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Eros shares are taking a wild ride on two continents as the “Netflix of India” faces questions about its financials

By Madhura Karnik

This post has been updated.

Eros International Media, one of Bollywood’s biggest production companies, is having a hard time explaining some of its financial numbers—and its shares got clobbered today (Oct. 26) in India.

The company’s stock plunged 19% on the Bombay Stock Exchange today.

But shares of Eros’ holding company, the New York Stock Exchange-listed Eros International Plc, snapped back from their 17% drop on Oct. 23. In New York, the US-listed shares closed 17% higher on the day, at $17.12, just 85 cents below the Oct. 23 opening price.

The see-sawing started after a stock analyst at Wells Fargo raised questions last week about Eros’ revenue and its Netflix-like digital platform, and cut his rating on the NYSE-listed shares.

The Wells Fargo move was preceded by a series of tweets from a Twitter account by the name of Market Farce, which describes itself as being “(f)ocused on uncovering farcical, fraudulent and dishonest financial market activity.” In a series of tweets spread through last week, it raised doubts about Eros’ revenue reporting and operations.

It also questioned the firm’s revenue figures in the UAE, where Eros says annual revenue more than doubled in the past fiscal year to $103.8 million.

“We are not going to comment on an unknown person who hides behind an alias on social media to make ridiculous and outrageous accusations,” Whit Clay, an outside spokesman for Eros, told Bloomberg.

But Eros held a conference call on Oct. 23 to help clear up investors’ concerns—after which Eric Katz, the Wells Fargo analyst, was dissatisfied enough to lower his rating on the NYSE-listed stock, according to Bloomberg.

One concern of Katz’s involves the reported number of users on ErosNow—a film and music streaming service that Eros says had crossed the 30 million-user mark as of Sept. 30. From Bloomberg’s story:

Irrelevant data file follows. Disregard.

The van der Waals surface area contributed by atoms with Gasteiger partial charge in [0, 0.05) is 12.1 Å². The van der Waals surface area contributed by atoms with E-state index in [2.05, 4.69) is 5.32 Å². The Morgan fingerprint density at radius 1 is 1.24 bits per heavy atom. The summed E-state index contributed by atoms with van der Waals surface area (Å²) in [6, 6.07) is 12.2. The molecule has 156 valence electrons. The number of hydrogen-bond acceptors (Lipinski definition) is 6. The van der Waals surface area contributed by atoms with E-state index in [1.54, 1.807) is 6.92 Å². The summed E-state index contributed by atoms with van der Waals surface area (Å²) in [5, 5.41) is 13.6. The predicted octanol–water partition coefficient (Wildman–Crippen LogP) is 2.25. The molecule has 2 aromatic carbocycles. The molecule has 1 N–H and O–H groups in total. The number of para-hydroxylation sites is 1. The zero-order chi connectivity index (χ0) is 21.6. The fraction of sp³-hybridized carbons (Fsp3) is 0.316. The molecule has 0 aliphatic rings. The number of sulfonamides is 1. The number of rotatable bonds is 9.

“We’re still feeling uncertain about the ErosNow user count,” Katz wrote. “Public websites that track app downloads (i.e. App Annie) show relatively low rankings for ErosNow vs. other Indian streaming services with lower user counts. We can’t reconcile the disparity and it’s a red flag for investors.”

In a statement dated Oct. 26, Eros said it ”would like to confirm that nothing has materially changed to the strong business fundamentals” of the company. “We have significantly grown the business over the last decade and continue to be market leaders in the Indian film industry with a dominant market share of the global Indian box office.”

Eros, headed by producer Kishore Lulla, has been hailed as the content king of Bollywood. Founded by Lulla’s father, Arjan, in 1977, the company has a library of more than 3,000 films and distributes content in more than 50 countries.

In November 2012, it launched ErosNow, which provides on-demand entertainment and is valued at around $800 million.

The group’s digital expansion has invited comparisons to Netflix and attracted the interest of several marquee global investors, including Fullerton Global and Temasek.

But what it’s inviting now, mainly, is scrutiny.

(Update: This post has been updated with the Oct. 26 closing price for Eros’ NYSE-listed shares.)